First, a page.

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student outcomes don't change until adult behaviors change


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Everything Has Changed... Except This


Below, I posit nine different instructional models that school systems might choose to pursue while their school buildings are temporarily closed.



Enrichment

learner expected to lead their own learning using educator provided tools/materials
Homeschool

parent expected to lead their student's learning using educator provided tools/materials
School

educator expected to lead their students' learning using educator provided tools/materials
Offline

less than 25% of instruction occurs in real time between learner and educator



Blended

26-74% of instruction occurs in real time between learner and educator



Online

more than 75% of instruction occurs in real time between learner and educator




Pop Quiz:
  • Which of these nine describe the most ideal instructional model your school system wants to pursue while buildings are closed?
  • Which of these nine instructional models most describes where your school system is today?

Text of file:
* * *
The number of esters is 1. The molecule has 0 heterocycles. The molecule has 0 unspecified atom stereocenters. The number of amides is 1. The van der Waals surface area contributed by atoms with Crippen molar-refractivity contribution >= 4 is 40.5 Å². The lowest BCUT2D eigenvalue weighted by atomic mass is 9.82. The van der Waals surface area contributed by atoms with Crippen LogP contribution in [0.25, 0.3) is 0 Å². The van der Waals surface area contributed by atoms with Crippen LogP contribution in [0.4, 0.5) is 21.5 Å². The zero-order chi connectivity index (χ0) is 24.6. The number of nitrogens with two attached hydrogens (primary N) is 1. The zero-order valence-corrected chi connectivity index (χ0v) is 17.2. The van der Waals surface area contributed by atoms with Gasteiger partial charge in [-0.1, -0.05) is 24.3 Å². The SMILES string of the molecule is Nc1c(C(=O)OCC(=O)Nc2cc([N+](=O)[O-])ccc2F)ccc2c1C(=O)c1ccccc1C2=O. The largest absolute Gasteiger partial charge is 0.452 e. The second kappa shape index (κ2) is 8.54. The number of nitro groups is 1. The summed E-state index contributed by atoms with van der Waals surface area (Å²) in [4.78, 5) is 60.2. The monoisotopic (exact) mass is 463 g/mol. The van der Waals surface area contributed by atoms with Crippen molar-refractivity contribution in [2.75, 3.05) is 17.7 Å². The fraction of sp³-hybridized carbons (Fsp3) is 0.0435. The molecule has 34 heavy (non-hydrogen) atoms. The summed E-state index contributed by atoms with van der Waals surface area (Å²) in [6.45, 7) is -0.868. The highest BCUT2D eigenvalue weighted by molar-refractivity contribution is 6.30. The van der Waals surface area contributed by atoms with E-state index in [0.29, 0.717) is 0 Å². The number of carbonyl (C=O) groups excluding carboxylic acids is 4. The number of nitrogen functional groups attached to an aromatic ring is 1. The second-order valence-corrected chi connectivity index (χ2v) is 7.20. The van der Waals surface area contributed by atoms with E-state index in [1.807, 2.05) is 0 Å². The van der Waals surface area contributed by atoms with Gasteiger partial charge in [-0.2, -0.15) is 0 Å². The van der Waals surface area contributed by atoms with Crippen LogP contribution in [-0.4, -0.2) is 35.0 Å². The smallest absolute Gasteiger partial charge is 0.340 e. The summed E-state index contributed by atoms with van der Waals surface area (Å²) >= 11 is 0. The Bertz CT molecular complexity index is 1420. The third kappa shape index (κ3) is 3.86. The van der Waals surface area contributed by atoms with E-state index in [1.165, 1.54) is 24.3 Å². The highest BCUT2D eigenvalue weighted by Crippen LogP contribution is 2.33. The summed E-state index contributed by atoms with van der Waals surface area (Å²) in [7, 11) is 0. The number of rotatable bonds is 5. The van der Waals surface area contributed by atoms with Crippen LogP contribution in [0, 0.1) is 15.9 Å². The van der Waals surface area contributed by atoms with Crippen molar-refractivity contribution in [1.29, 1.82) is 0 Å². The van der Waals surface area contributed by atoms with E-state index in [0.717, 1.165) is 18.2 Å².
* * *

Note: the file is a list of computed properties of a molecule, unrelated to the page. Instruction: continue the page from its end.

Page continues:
• If your answers to the above are different, what are the most significant barriers between the two that need to be overcome?

As I've visited with students, parents, teachers, administrators, and school board members nationwide over the past month, I hear a nation's worth of people working hard and working collaboratively to confront the daily realities imposed by a global pandemic. In that regard, almost everything that we know to be normal about school systems has operationally changed. But in those same conversations, what I have yet to hear is anyone make a strong argument for why our aspirations for our students should be any lower today than they were two months ago. While everything circumstantially has changed, our collective desire to see improvements in student outcomes has not. Our collective expectations for what our students should know and be able to do at the culmination of their PreK-12 experience remain unaltered.

I take from these conversations two things (shared in reverse order). Second, the next big challenge for school systems will be surrounding how best to prepare for and make appropriate modifications for the return to in-school instruction. There will likely need to be significant changes made and planning for that should be ongoing right now. But first and more immediately, school leaders need to confront that how they address instruction today largely determines the circumstances their return to in-school instruction will face. And that if your ideal or realized instructional model today is anything other than blended schooling or online schooling, you are likely setting your students up to fail.

Unfortunately, most of what I'm seeing right now is neither of these two.

Blog Posts:  

    Not a time to fear; a time to adapt

    This is not something to panic over or fear. It is simply change that we can confront and will overcome. The first step: understanding and accepting what we're facing.